In this article, we’ll discuss the important topic of: “What If My Income Increases During Chapter 13?”
Often users raise this question that if there is a change in my income source, can I close my bankruptcy early? In Chapter 13 bankruptcy, the debtor has to get a repayment plan approved from the court, under which he has to keep making payments for the next 3- 5 years. In such cases, debtors often try to close off the bankruptcy by raising their income. However, there is a procedure that needs to be followed once you get a raise in pay.
As it is the debtor’s responsibility to complete the Chapter 13 bankruptcy, he is likely to inform the lawyers and the court about any change in the income. We are about to brief you about the procedures that one might follow once they get a raise in pay.
What If My Income Increases During Chapter 13?
Before we talk about what happens to the chapter 13 bankruptcy repayment plan once there is a hike in salary, let us discuss what happens if we fail to inform our attorney, trustees, and court. It can be a very tempting circumstance to receive an extra income and not give away a significant portion of it as repayment. However, we must understand that you can be charged with severe consequences if the trustees find out about this raise. The court has every right to dismiss your bankruptcy midway, and you can land up exactly from where you began.
Another significant consequence that the debtor may have to suffer is to pay a considerable fine, at times around $250,000, along with five years of imprisonment.
This happens if the trustees find out that the debtor has deliberately hidden the extra income source. Hence, we would suggest you be honest and report the changes to your attorney and trustees immediately.
Effects of Income Raise On a Repayment Plan
The significant effect that the trustees and court can decide upon if you have a raise in income is to increase your repayment plan. Chapter 13 allows you to make a monthly installment of debts based on your income. The amount you pay as debt repayment is your income minus reasonable and qualified monthly expenses such as food, medicine, rent, etc. Thus a higher salary means that you will have an extra amount to add to the repayment plan.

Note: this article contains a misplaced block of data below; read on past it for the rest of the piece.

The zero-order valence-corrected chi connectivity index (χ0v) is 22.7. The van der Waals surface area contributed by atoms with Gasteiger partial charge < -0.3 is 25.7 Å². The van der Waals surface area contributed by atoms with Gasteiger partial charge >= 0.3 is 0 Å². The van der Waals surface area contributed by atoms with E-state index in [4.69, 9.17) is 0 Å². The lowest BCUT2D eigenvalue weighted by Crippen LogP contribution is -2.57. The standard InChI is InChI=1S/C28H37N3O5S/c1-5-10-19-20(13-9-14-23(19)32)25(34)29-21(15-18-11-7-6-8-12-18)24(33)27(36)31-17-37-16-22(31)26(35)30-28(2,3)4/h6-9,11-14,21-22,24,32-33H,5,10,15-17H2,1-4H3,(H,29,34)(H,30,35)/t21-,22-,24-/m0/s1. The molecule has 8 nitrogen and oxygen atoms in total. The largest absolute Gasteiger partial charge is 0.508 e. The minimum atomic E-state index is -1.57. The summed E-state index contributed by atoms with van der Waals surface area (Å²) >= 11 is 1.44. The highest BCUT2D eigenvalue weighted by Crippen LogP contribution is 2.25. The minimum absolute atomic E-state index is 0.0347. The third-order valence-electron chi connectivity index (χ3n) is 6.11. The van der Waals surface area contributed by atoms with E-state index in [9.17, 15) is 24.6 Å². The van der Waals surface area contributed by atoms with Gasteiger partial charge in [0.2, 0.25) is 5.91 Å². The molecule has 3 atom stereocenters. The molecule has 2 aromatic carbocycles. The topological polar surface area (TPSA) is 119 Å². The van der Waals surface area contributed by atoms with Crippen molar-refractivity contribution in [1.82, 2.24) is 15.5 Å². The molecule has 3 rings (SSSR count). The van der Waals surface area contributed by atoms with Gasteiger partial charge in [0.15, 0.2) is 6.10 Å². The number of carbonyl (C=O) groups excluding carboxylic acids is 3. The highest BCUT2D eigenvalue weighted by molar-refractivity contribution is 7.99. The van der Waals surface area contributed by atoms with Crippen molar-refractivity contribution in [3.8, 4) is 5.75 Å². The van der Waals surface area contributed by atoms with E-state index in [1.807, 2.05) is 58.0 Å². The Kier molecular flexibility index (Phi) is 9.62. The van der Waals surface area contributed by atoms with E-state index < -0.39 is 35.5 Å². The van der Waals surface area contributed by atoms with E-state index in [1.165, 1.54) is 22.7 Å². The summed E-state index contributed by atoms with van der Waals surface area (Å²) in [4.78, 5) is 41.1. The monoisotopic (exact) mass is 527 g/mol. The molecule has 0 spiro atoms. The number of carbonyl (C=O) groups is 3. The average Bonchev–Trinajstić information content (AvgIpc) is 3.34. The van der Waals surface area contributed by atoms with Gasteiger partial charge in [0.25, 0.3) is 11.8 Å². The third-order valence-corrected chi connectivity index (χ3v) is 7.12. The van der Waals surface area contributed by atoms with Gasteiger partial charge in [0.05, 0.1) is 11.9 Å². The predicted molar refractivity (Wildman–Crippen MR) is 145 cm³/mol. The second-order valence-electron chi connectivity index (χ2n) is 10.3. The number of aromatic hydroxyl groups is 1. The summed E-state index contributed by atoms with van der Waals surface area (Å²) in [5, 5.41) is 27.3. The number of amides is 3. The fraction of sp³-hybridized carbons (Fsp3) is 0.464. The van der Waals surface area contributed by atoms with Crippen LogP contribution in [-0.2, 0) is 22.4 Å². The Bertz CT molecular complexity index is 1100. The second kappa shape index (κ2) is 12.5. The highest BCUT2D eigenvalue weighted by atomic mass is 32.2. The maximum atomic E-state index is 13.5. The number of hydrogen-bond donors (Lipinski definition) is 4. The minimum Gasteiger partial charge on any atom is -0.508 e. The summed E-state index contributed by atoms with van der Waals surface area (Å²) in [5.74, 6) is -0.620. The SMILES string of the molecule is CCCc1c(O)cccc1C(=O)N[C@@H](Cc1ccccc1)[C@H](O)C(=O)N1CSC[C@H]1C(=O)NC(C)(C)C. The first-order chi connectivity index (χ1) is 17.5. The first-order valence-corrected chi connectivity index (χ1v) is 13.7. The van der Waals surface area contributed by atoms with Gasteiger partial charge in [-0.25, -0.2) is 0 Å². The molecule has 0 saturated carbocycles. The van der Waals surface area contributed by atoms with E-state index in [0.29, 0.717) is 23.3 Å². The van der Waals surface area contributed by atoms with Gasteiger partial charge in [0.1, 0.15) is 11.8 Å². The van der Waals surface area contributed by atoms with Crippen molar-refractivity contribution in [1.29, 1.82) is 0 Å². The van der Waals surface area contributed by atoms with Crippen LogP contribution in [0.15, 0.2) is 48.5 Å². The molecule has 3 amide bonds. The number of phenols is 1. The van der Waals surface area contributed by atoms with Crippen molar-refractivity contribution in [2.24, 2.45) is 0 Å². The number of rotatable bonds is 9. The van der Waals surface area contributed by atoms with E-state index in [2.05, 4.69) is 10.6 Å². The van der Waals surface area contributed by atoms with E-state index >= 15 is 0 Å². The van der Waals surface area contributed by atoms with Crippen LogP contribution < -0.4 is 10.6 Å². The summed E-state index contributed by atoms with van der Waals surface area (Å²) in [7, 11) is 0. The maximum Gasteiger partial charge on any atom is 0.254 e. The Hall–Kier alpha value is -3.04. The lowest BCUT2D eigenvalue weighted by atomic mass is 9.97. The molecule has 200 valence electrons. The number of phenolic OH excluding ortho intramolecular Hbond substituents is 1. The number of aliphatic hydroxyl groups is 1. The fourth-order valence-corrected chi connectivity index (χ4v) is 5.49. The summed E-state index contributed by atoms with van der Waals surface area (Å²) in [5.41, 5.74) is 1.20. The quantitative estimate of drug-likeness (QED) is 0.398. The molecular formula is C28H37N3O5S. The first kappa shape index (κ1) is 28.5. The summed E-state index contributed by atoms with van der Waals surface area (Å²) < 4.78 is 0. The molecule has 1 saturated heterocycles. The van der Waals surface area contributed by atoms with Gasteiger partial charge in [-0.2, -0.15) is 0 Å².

However, the repayment plan is revised by the trustees only when there is a massive jump of income and no increment on expenses. But if there is only a minor change and there is no considerable change in the disposable income, the trustees cannot make any changes.
Tips and Tricks for Chapter 13
Chapter 13 bankruptcy can be challenging as it continues for 3-5 years. And there are a few tips we would like to suggest you overcome this phase quickly.
Determine the period According to the Bankruptcy Abuse Prevention and Consumer Protection Act enacted in 2005; the debtor has to agree to a 60- month plan if their income is higher than the state’s median income level. And if the income is lower payment the state’s median level, then the debtor must choose a 36-month plan. However, they can also choose for 60 months. Now you will have to decide on the plan that is best suited for you.
Classify Debts According to Priority
In chapter 13 bankruptcy, the debtor must understand each debt’s priority and make repayment plans accordingly. For instance, secured debts like the trustees’ fees are to be paid first. Secured debts do not allow partial payments unless you have filed a motion to lower the value of the amount that you owe. Many unsecured debts like child support, alimony, taxes, etc. are also on priority and need to be paid fully. The remaining types of debts are considered unsecured and can be paid over the agreed payment period.
An exception is an amount that is free from the creditors and bankruptcy court. When the exemption levels are lower than the equity, then you must include the equity value to the amount that needs to be paid to unsecured debts. You must decide whether you wish to claim the exemptions under the bankruptcy code or choose to claim exemptions under the state law. You must consult with your lawyer to determine the amount to be added to the disposable income.
So, What If My Income Increases During Chapter 13?
Since there is a provision to increase your income and stick to your earlier expenses, there can be a chance of early discharge. It can be quite disheartening for the debtor to have raised their income but will have to give away most of it as per the Federal law or Bankruptcy court. The debtor must accurately determine and identify the exemptions and set up a favorable period to complete the repayment plan without any inconvenience.
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